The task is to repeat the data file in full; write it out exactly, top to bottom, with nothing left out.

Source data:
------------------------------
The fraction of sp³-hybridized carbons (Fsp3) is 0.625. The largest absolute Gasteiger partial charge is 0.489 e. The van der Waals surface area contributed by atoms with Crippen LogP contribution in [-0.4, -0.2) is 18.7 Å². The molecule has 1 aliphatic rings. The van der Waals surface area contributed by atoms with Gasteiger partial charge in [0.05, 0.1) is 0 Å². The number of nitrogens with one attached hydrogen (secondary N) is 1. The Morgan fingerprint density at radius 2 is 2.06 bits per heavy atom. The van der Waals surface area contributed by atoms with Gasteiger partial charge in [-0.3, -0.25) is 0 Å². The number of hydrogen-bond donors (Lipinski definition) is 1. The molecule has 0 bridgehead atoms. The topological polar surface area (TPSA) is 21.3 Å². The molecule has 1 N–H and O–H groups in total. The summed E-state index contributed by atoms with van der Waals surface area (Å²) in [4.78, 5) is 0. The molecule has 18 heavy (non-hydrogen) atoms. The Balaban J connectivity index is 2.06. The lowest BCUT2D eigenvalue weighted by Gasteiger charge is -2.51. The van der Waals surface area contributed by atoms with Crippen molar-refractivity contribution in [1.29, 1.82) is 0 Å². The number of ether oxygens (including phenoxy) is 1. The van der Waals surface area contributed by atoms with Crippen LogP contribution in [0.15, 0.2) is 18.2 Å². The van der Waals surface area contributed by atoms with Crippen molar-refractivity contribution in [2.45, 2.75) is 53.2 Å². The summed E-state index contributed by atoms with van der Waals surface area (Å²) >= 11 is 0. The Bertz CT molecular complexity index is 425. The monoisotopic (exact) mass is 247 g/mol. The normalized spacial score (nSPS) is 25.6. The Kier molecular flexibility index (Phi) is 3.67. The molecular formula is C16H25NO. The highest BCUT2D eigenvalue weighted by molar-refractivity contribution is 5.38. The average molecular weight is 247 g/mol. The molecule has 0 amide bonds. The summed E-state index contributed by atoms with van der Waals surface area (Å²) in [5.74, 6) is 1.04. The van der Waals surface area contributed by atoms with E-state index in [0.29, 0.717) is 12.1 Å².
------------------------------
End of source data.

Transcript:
The fraction of sp³-hybridized carbons (Fsp3) is 0.625. The largest absolute Gasteiger partial charge is 0.489 e. The van der Waals surface area contributed by atoms with Crippen LogP contribution in [-0.4, -0.2) is 18.7 Å². The molecule has 1 aliphatic rings. The van der Waals surface area contributed by atoms with Gasteiger partial charge in [0.05, 0.1) is 0 Å². The number of nitrogens with one attached hydrogen (secondary N) is 1. The Morgan fingerprint density at radius 2 is 2.06 bits per heavy atom. The van der Waals surface area contributed by atoms with Gasteiger partial charge in [-0.3, -0.25) is 0 Å². The number of hydrogen-bond donors (Lipinski definition) is 1. The molecule has 0 bridgehead atoms. The topological polar surface area (TPSA) is 21.3 Å². The molecule has 1 N–H and O–H groups in total. The summed E-state index contributed by atoms with van der Waals surface area (Å²) in [4.78, 5) is 0. The molecule has 18 heavy (non-hydrogen) atoms. The Balaban J connectivity index is 2.06. The lowest BCUT2D eigenvalue weighted by Gasteiger charge is -2.51. The van der Waals surface area contributed by atoms with Crippen molar-refractivity contribution in [1.29, 1.82) is 0 Å². The number of ether oxygens (including phenoxy) is 1. The van der Waals surface area contributed by atoms with Crippen LogP contribution in [0.15, 0.2) is 18.2 Å². The van der Waals surface area contributed by atoms with Crippen molar-refractivity contribution in [2.45, 2.75) is 53.2 Å². The summed E-state index contributed by atoms with van der Waals surface area (Å²) >= 11 is 0. The Bertz CT molecular complexity index is 425. The monoisotopic (exact) mass is 247 g/mol. The normalized spacial score (nSPS) is 25.6. The Kier molecular flexibility index (Phi) is 3.67. The molecular formula is C16H25NO. The highest BCUT2D eigenvalue weighted by molar-refractivity contribution is 5.38. The average molecular weight is 247 g/mol. The molecule has 0 amide bonds. The summed E-state index contributed by atoms with van der Waals surface area (Å²) in [5.74, 6) is 1.04. The van der Waals surface area contributed by atoms with E-state index in [0.29, 0.717) is 12.1 Å².